The governors of the U.S. Postal Service agreed on Nov. 14 to accept the Postal Rate Commission’s Nov. 1 recommended increases. Postal rates will go up an average of 5.4%, effective Jan. 8.
Though this increase is the first since 2002, it’s unlikely that another four years will pass without a rate hike. The Postal Service is said to already be planning to file for another increase, to be implemented in 2007.
“The decision, although it was clearly expected, may be the first in a series of annual postal rate increases,” says Bob McLean, executive director of the Arlington, VA-based Mailers Council. “If Congress does not enact postal reform, these increases could go on for years to come.” McLean expects the Postal Service to file its next rate case as early as March 2006, with another mid-single-digit increase almost certain to be approved.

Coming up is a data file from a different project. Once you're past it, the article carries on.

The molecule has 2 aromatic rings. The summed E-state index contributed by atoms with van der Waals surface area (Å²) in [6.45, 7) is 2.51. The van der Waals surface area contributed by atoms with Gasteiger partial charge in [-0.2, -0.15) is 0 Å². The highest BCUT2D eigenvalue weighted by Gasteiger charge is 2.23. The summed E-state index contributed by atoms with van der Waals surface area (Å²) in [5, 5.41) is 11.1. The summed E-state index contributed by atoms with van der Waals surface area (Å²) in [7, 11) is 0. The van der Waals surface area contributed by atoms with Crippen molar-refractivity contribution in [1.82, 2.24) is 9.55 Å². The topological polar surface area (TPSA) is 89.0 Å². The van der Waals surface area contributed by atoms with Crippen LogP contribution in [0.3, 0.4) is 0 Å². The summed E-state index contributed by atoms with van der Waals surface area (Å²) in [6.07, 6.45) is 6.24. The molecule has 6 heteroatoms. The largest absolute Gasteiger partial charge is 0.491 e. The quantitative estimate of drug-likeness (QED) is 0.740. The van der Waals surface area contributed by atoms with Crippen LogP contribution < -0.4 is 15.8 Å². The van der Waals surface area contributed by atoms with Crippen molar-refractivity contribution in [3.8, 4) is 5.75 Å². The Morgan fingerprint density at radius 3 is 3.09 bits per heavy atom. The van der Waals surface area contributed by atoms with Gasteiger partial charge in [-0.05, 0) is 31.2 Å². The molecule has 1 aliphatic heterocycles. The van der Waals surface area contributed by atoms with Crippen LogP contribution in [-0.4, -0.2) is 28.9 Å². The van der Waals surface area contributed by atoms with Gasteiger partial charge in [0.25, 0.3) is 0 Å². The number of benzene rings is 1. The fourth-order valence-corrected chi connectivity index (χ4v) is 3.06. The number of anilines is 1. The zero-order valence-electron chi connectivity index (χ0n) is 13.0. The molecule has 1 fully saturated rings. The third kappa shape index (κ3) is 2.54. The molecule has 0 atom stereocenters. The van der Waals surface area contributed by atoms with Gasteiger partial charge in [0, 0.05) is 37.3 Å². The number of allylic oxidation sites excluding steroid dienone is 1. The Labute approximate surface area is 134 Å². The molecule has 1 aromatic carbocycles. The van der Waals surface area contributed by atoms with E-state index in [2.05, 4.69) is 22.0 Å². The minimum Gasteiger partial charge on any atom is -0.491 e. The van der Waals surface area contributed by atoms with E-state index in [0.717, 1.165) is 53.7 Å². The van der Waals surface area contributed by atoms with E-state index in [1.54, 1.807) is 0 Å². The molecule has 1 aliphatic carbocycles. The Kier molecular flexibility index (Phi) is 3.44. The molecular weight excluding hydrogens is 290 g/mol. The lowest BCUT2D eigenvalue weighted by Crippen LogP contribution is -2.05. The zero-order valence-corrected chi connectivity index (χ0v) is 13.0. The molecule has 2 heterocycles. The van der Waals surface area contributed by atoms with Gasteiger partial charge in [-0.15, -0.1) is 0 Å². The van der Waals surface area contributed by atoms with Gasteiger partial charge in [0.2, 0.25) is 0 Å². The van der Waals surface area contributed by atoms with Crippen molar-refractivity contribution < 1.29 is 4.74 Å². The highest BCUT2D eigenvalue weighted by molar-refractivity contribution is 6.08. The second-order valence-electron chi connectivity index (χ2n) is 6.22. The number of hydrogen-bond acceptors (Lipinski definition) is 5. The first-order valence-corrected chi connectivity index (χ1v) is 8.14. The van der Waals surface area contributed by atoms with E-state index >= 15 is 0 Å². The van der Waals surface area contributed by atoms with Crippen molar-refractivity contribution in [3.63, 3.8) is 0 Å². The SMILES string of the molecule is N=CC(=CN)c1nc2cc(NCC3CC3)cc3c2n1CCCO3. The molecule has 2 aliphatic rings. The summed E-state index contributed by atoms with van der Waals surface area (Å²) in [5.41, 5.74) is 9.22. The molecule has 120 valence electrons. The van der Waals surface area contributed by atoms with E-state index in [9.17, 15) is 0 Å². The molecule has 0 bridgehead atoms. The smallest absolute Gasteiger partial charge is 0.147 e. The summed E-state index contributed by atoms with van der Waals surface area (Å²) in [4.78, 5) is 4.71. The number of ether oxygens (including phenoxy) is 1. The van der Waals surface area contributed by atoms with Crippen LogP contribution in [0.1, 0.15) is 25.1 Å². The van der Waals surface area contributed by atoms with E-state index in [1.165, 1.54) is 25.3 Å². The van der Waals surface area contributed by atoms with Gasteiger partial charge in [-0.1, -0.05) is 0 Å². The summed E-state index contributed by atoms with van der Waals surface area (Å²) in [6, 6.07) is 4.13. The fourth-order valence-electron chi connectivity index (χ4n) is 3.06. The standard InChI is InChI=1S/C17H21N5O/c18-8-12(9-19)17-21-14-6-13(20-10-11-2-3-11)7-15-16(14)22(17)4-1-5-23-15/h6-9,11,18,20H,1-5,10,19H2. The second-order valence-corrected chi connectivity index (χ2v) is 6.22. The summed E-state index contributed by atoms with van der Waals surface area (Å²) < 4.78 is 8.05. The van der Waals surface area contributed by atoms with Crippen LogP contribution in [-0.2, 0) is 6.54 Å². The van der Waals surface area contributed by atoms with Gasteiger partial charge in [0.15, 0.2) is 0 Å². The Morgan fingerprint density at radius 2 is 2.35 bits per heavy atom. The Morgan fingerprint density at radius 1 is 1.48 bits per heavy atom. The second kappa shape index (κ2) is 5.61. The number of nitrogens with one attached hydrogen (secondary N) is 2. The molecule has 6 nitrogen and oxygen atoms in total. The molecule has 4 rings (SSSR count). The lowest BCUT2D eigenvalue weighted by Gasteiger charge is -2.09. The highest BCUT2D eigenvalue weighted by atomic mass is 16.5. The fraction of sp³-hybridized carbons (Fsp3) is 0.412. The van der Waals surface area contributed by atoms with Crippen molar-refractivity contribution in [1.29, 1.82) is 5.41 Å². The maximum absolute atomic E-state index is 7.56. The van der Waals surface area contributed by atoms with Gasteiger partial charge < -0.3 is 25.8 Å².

But reform appears to be stalled, as S. 662, the sister bill to H.R. 22 — also known as the Postal Accountability and Enhancement Act — was as of mid-November being held up in the Senate. Sen. Kit Bond (R-MO) was blocking the Senate bill, claiming that it lacks language that would allow smaller mailers to challenge prices for first-class mail if those rates are not perceived as “fair and equitable.”
A vote can be forced, says Ben Cooper, chairman of the Coalition for a 21st Century Postal Service, effectively overhauling the Bond hold. But if and when the Senate bill is passed, a conference committee must still convene to vote on both bills as a single entity for legislation to be enacted. So it will likely be months before anything is decided.
|Postal class||Old rate||New rate|
|First-class letter (1 oz.)||$0.37||$0.39|
|Priority Mail (1 lb.)||$3.85||$4.05|
|Express Mail (0.5 lb.)||$13.55||$14.40|
|Express Mail (2 lb.)||$17.85||$18.80|
|“Targeted” bulk mail (five-digit presort, 9-oz. flat)||$0.54||$0.57|